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Effects of distribution of excitation energy transfer times and protein dynamics on spectral hole burning in pigment-protein complexes involved in photosynthesis

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Effects of distribution of excitation energy transfer times and protein dynamics on spectral hole burning in pigment-protein complexes involved in photosynthesis

Herascu, Nicoleta (2013) Effects of distribution of excitation energy transfer times and protein dynamics on spectral hole burning in pigment-protein complexes involved in photosynthesis. PhD thesis, Concordia University.

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Abstract

Understanding the spectral properties of natural photosynthetic complexes (the excited state lifetimes, electron-phonon couplings, distributions of “solvent shifts” of various pigments, and the interactions between them (manifestations of excitonic effects, excitation energy transfer, charge transfer) as well as pigments site energies, lowest-energy states and origin of various emission bands) is fundamental to advance the design of the artificial photosynthetic systems. Traditionally the spectral properties of natural photosynthetic complexes are explored by either time-domain or frequency-domain high-resolution spectroscopy methods, including non-photochemical spectral hole burning (NPHB).
The main goal of this thesis was the study of various effects of the distribution of excitation energy transfer times and protein dynamics on non-photochemical hole burning processes in photosynthetic pigment-protein complexes. In the first part of this

thesis we present our results concerning the inclusion of the distributions of excitation energy transfer (EET) rates (homogeneous line widths) and charge separation rates into
treatment of the resonant and non-resonant NPHB processes in photosynthetic chlorophyll-protein complexes. Thus, the effects of the line width distributions resulting from Förster-type EET between weakly interacting pigments with uncorrelated site distribution functions, on the resonant NPHB process have been explored both theoretically and experimentally in isolated CP43 antenna from spinach. Furthermore, we have also demonstrated that inclusion of the effects of frequency-dependent EET rate distributions and burning following EET on the treatment of non-resonant NPHB spectra of trimeric Fenna-Matthews-Olson protein from Chlorobium tepidum leads to reasonable agreement between the theoretical and experimental data.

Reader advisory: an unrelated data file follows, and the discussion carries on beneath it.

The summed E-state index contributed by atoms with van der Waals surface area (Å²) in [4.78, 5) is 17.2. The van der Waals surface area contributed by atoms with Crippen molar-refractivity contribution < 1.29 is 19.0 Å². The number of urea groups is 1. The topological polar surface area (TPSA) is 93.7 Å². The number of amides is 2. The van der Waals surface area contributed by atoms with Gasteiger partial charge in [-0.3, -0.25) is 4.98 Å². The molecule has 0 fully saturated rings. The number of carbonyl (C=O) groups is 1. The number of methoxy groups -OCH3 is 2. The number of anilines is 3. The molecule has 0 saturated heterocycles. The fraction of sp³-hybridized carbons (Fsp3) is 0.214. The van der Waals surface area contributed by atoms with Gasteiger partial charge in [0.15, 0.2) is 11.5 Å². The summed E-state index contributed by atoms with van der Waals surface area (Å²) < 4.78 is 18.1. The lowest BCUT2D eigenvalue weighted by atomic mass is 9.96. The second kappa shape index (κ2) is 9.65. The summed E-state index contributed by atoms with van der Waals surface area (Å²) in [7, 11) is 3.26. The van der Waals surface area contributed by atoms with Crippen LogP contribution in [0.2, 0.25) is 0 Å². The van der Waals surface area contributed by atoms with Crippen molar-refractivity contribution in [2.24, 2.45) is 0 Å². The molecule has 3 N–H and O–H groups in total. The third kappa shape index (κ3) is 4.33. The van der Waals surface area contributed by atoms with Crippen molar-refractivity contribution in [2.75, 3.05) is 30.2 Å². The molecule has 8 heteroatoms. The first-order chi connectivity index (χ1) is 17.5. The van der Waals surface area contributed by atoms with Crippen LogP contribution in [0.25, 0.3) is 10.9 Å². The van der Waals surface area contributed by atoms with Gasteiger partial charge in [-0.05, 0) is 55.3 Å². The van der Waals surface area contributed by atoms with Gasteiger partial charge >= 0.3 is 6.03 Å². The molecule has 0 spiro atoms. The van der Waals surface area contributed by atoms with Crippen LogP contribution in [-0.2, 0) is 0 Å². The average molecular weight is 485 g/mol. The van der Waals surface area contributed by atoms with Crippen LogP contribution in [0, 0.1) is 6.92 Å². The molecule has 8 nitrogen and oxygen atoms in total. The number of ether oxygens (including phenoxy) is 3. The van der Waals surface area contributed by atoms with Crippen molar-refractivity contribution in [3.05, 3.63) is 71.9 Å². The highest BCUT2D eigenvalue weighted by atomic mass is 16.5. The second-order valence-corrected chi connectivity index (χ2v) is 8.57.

The second part of this thesis is focused on the analysis of HB spectral properties of the lowest energy states of Photosystem I (PSI) with the aims to gain better understanding of particular structural origins of these states as well as on the protein dynamics of PSI. We explored the satellite hole structures obtained after illumination at various wavelengths and the dependence of those structures on thermocycling. In order to explore the protein dynamics in PSI SHB experiments and compare it with SPCS observations special attention was devoted to the study of the influence of the P700 redox state on resonant and nonresonant NPHB spectra from cyanobacteria Thermosynechococcus elongatus.

Divisions:Concordia University
Item Type:Thesis (PhD)
Authors:Herascu, Nicoleta
Institution:Concordia University
Degree Name:Ph. D.
Program:Physics
Date:14 September 2013
Thesis Supervisor(s):Zazubovits, Valter
ID Code:977760
Deposited By: NICOLETA HERASCU
Deposited On:13 Jan 2014 16:06
Last Modified:18 Jan 2018 17:45
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